161214 Isaiah 7:10-14

Last Updated on Wednesday, 14 December 2016 Written by Pastor Pagels

Text: Isaiah 7:10-14
Theme: The Virgin Will Conceive

Heavy is the head that wears the crown. If there was anyone who understood those words, it was King Ahaz. Ahaz doesn't rank among the most famous rulers of Judah, but he was arguably the worst. Instead of doing what was right in the eyes of the Lord (2 Kings 16:2), he adopted the detestable worship practices of Judah's heathen neighbors, including child sacrifice. He removed the altar from Solomon's temple and replaced it with the replica of an idol altar he had seen in Damascus. Apparently that level of apostasy wasn't enough for Ahaz because he later shuttered the temple entirely and set up altars on every street corner in Jerusalem (2 Chronicles 28:24).

To put it mildly, Ahaz made some very poor choices in his life, and his actions had consequences. The Lord's judgment came through two warring nations, Aram and Israel. Aram was a natural enemy of Judah, but Israel was family. Their kings were pressuring Ahaz to join their alliance, to help them fight against the Assyrian superpower to the north. When Ahaz refused, Aram and Israel attacked Judah with such a vengeance that "the hearts of Ahaz and his people were shaken, as the trees of the forest are shaken by the wind" (7:2).

When Isaiah and his son approached Ahaz by the aqueduct of the Upper Pool, the king was not taking a leisurely stroll on the river walk. No, he was inspecting the city's water supply. He was preparing for the worst. He was preparing his capital for a long and drawn out siege.

I wonder what Ahaz was thinking when he saw the prophet in the distance. "Great. This is the last thing I need. Isaiah, I don't have time for this right now. I don't need you to point out my mistakes. I don't need you to show me my sins. I don't need you to tell me 'I told you so' because I already know."

But instead of condemning Ahaz, Isaiah brought the king a message of comfort. He said: "Be careful, keep calm and don't be afraid...Aram, Ephraim and Remaliah's son have plotted your ruin...yet this is what the Lord says: 'It will not take place, it will not happen'" (7:4,5,7).

And the embattled king's response to this amazing news was...silence. I wish I could say that it was stunned silence. I would like to think that Ahaz was so overwhelmed with gratitude that he didn't know what to say. But his silence wasn't caused by disbelief. It was caused by unbelief. Instead of turning to God in his time of need, instead of trusting in God to rescue him from his enemies, he turned to another foreign power for help. Ahaz made a deal with the devil in the form of the nation of Assyria.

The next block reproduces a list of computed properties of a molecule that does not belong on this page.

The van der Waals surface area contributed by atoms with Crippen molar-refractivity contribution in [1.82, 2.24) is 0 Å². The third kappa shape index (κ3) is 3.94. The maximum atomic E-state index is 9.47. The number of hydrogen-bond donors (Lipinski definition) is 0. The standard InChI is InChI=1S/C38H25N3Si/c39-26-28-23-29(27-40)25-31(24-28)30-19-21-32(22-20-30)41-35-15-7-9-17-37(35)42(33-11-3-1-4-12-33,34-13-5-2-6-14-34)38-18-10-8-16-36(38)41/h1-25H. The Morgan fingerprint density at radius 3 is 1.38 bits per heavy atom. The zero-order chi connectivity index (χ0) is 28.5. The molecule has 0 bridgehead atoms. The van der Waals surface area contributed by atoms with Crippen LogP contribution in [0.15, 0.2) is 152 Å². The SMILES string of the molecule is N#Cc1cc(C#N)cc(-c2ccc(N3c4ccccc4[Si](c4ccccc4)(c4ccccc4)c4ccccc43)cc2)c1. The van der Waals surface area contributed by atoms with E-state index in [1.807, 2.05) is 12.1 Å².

Because Ahaz had turned to Assyria for help, the Lord could have turned his back on Ahaz. He could have told Isaiah to walk away from Jerusalem and watch the fireworks begin. But he didn't. Because the Lord is patient, because the Lord is so compassionate, he gave Ahaz one more chance. He gave Ahaz one more opportunity to repent of his sins and return to God. He told Isaiah to tell Ahaz: "Ask the LORD your God for a sign, whether in the deepest depths or in the highest heights" (7:11).

This was not a once in a lifetime opportunity because these kinds of opportunities don't come around that often. There are occasions when people ask for a sign from God. There are examples in the Bible when people demanded a sign from God. But in this case the offer was completely unsolicited. The Lord was essentially giving Ahaz a blank check: "Ask me for anything, absolutely anything, and I will do it."

It was a proposition with no down side. It was an offer Ahaz couldn't refuse. It was an opportunity that would be impossible to screw up, right? Wrong! Instead of thanking the Lord for this gift, instead of asking God for a sign, Ahaz came down with a case of false humility. He replied: "I will not ask; I will not put the LORD to the test."

The irony is that Ahaz had been testing the Lord's patience for years, and that vast ocean of divine patience was about to run dry. Isaiah responded: "Hear now, you house of David! Is it not enough to try the patience of men? Will you try the patience of my God also? Therefore the Lord himself will give you a sign" (13, 14a)...And what follows are some of the most beautiful and (according to some) controversial words recorded in the whole Bible: "the virgin will be with child and will give birth to a son, and will call him Immanuel" (14b).